Chloranthus serratus (Thunb.) Roem. et Schalt (Chloranthaceae family), mainly produced in Anhui, Zhejiang, Guangxi, Yunnan and other provinces of China, can promote blood circulation, prevent inflammation and other diseases [9]. According to the records in the Modern Chinese Pharmacy Dictionary, C. serratus can relax muscles and joints, reduce swelling, relieve pain, treat bruises, fractures, rheumatism, etc. [10]. Its root is often used as medicine and has obvious anti-inflammatory activity in vivo [11]. Our previous study has shown that C. serratus’s separated part of water (CSSPW) has anti-inflammatory activity in rats. However, the anti-inflammatory mechanisms of CSSPW in lipopolysaccharide (LPS)-induced RAW264.7 cells remain unclear.

This study aimed to investigate the anti-inflammatory effects and potential mechanisms of CSSPW on LPS-stimulated RAW264.7 cells. We determined the production of corresponding inflammatory factors and mRNA levels of pro-inflammatory mediators. Finally, the levels of related signal pathways were detected to clarify the anti-inflammatory mechanisms.

Methods

Reagents

The RAW264.7 cells (TCM13) were purchased from the American Type Culture Collection (Rockville, MD, USA). LPS was obtained from Beijing Solarbio Co., Ltd. (Beijing, China). CCK-8 kit was purchased from Jiangsu Kaiji Biotechnology Co., Ltd. (Jiangsu, China). NO was obtained from Jiancheng Biotechnology Co., Ltd. (Nanjing, China). TNF-α, IL-6 and PGE2 enzyme linked immunosorbent assay (ELISA) kits were provided by Shanghai Youchu Trading Co., Ltd. (Shanghai, China). Nuclear transcription factor E2 related factor 2 (Nrf2), p65 and β-tubulin antibodies were obtained from Proteintech Group, Inc. (USA). P-p65 and p-p38antibodies were obtained from Affinity Biosciences (USA). ERK1/2, p-ERK1/2, p38, p-JNK, JNK antibodies and DCFH-DA kit were purchased from Beyotime Biotechnology Co., Ltd. (Shanghai, China). β-actin, heme oxygenase-1 (HO-1) and IgG antibodies were purchased from Boster Biological Engineering Co., Ltd. (Wuhan, China). GAPDH, iNOS and COX-2 primers were obtained from Servicebio Biotechnology Co., Ltd. (Wuhan, China), etc.

Sample preparation

C. serratus was harvested in Yulin (Guangxi, China). Referring to the Modern Chinese Pharmacy Dictionary [10], it was determined to be genuine by Professor Zhu JH of Wannan Medical College, and a voucher specimen of the plant (ANUB14096) was deposited in the Herbarium Centre, Anhui Normal University, China. After washing and drying naturally, the root was separated and crushed to coarse powder, which was stored at room temperature.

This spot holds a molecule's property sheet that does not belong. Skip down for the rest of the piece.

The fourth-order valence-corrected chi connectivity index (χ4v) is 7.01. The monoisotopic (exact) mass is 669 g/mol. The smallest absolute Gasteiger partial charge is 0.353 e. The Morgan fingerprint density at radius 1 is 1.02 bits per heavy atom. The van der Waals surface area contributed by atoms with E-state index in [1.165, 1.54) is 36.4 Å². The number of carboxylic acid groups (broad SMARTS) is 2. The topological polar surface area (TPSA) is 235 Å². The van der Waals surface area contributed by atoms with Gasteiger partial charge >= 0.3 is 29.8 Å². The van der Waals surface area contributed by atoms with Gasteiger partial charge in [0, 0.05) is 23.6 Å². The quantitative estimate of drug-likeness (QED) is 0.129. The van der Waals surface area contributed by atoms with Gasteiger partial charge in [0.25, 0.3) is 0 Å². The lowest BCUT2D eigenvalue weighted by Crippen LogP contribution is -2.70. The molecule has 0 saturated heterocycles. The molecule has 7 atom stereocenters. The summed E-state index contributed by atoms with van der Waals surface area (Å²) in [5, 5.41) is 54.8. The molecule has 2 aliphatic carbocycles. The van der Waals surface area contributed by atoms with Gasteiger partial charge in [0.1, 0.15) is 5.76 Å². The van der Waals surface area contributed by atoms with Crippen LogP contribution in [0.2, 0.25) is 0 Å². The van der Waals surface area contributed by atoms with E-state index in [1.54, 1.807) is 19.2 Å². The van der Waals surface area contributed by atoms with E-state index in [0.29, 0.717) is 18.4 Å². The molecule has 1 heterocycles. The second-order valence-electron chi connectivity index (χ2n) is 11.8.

The coarse powder of the C. serratus root was immersed into 12 times 75% ethanol for 0.5 h and refluxed for 1.5 h, then extracted with 10 times and 8 times 75% ethanol for 1 h, respectively. The tertiary filtrate was combined and the solvent was recovered at low pressure until alcohol free, then extracted successively with an equal amount of chloroform, ethyl acetate and n-butanol for three times. The residual phase after extraction by n-butanol was the aqueous phase. Subsequently, the aqueous phase was concentrated, dried and crushed to obtain the water-separated part, which was stored at room temperature in a desiccator. Extraction rate (%) = mass of the water-separated part (g) / mass of coarse powder from the root (g) × 100%, which was 1.94%.

Cell culture and viability assay

RAW264.7 cells were cultured in high glucose Dulbecco’s modified Eagle’s medium (DMEM) containing 10% (v/v) foetal bovine serum (FBS, HyClone, USA) and 1% penicillin-streptomycin at 37 °C in a humidified atmosphere with 5% CO2. The medium was replaced every 2 days. Cells in their logarithmic growth stage were chosen for follow-up experiments.

Cell viability was detected by CCK-8 method. The cells were seeded in 96-well culture plates (2 × 104 cells/well) and treated with 100 μL of different concentrations of CSSPW (0, 11.5, 23, 46, 92, 184, 368, 736 and 1472 μg/mL) and LPS (0, 0.5, 1.0, 1.5 and 2.0 μg/mL) for 24 h. Then 10 μL of CCK-8 solution was added to each well except the blank group. Next, the 6-well plates were placed in the incubator and cultured for 2 h. OD values were measured at 450 nm wavelength and 600 nm reference wavelength with a microplate reader (Shenzhen Sante Electronics Co., Ltd., Shenzhen, China). Cell viability (%) = (ODdrug group - ODblank group)/(OD control group - OD blank group) × 100%.

Experimental design

The cells were inoculated into a 6-well plate and divided into control (Con) group, model (LPS) group, dexamethasone-positive (Dex) group, and low-dose, middle-dose and high-dose CSSPW groups. After 1 h of adherent growth, the drug solution was individually added to the corresponding wells and cultured for 0.5 h. Then, 1 mL of LPS solution was added to the wells, except those of the Con group. After inoculation for 24 h, the cell morphology was observed and photographed with an OLYMPUS inverted microscope (Kunshan Nuopusen Laboratory Products Technology Co., Ltd., Kunshan, China).